Olivia Harvey
September 11, 2019 6:30 am
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On Saturday, September 14th, just after midnight at 12:33 a.m. EDT, the Full Harvest Moon will reach its peak fullness in the night sky. However, September’s full moon isn’t always identified as the Harvest Moon: October’s full moon is sometimes called the Harvest Moon, too. So, what signifies this upcoming moon as a Harvest Moon?

According to Almanac.com, the Harvest Moon is the full moon that falls closest to the Northern Hemisphere’s autumnal equinox, which occurs on either September 22nd or 23rd. (This year, the equinox falls on Monday, September 23rd.) September’s full moon peaks on the 14th this year, and October’s full moon doesn’t peak until October 13th, therefore September’s moon is, ta-da, the Harvest Moon.

And it’s during the Harvest Moon that crops are…you guessed it…harvested.

When September’s full moon is not the closest to the autumnal equinox, it’s commonly called the Full Corn Moon because it’s during this time of year that Native Americans and early settlers harvested their corn crops. For the same reason, September’s moon is also sometimes called the Full Barley Moon.

The Lakota Sioux people dubbed September’s moon the “Moon When the Plums Are Scarlet,” the Omaha people called it the “Moon When the Deer Paw the Earth,” and the Sioux refer to it as the “Moon When the Calves Grow Hair.”

Many cultures worldwide still celebrate the autumnal equinox, which is the second day of the year when we have an equal amount of daylight and nighttime. Then, after the autumnal equinox, we experience nights growing longer and days growing shorter until the Winter Solstice on December 21st or 22nd. (This year, the solstice falls on the 21st).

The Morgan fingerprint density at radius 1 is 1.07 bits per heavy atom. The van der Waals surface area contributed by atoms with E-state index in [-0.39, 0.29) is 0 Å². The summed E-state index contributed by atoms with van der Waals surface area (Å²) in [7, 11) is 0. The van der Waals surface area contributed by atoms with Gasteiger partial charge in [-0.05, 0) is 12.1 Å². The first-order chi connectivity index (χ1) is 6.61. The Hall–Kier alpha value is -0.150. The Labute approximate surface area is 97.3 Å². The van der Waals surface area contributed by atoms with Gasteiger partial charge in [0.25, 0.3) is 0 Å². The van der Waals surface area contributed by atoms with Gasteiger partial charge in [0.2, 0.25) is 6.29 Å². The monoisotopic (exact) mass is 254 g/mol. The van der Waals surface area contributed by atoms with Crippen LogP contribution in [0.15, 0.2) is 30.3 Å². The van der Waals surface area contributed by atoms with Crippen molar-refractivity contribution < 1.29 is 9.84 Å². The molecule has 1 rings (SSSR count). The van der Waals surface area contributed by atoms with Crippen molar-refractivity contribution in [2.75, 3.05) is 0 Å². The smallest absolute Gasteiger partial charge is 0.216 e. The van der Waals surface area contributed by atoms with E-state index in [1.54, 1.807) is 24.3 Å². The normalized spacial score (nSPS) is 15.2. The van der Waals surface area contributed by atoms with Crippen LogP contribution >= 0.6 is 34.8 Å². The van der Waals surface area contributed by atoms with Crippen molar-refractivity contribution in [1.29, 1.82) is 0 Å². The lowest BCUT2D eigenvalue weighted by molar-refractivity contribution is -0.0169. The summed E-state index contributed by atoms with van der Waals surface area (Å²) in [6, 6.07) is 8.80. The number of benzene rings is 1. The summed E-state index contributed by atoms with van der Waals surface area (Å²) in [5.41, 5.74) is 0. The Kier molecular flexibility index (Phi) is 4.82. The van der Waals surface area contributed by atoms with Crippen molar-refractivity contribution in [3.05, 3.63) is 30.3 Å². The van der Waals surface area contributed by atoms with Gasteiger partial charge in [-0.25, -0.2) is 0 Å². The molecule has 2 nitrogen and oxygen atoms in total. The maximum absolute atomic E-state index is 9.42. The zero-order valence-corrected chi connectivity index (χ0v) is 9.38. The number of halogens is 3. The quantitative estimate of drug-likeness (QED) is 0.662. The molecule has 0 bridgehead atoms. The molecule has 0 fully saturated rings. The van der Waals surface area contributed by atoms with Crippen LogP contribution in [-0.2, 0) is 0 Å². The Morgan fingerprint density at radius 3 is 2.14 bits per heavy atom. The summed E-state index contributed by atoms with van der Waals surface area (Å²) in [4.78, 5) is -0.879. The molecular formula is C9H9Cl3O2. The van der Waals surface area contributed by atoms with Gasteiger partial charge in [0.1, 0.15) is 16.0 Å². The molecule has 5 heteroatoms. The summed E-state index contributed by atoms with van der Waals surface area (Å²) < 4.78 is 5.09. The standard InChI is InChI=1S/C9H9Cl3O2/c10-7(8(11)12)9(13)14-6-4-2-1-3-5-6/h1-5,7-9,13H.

It’s during this phase of the year that we begin to ready ourselves for the cold months ahead and embrace the darkness that comes with it.

And the death that comes with it, too. Which doesn’t always have to be a bad thing, as this picture of fall foliage proves.

Historically, Egyptians would take part in the ceremony of Lighting the Fire, a ritual that honored the gods and goddesses as well as the spirits of the dead, as D.J. Conway, author of Moon Magick, writes. In China, the festival of Yue-ping took place between September’s new moon and the full moon, and honored Ch’ang-O, the moon goddess.

And in Taiwan and South Korea, people would celebrate Chuseok, the moon festival, to give thanks and honor the spirits of the dead.

Although the air is getting cooler and our summer days are waning, there’s still a lot to love about autumn. Step outside on the evening of the Full Harvest Moon’s peak and prepare yourself for the excitement fall has to offer.

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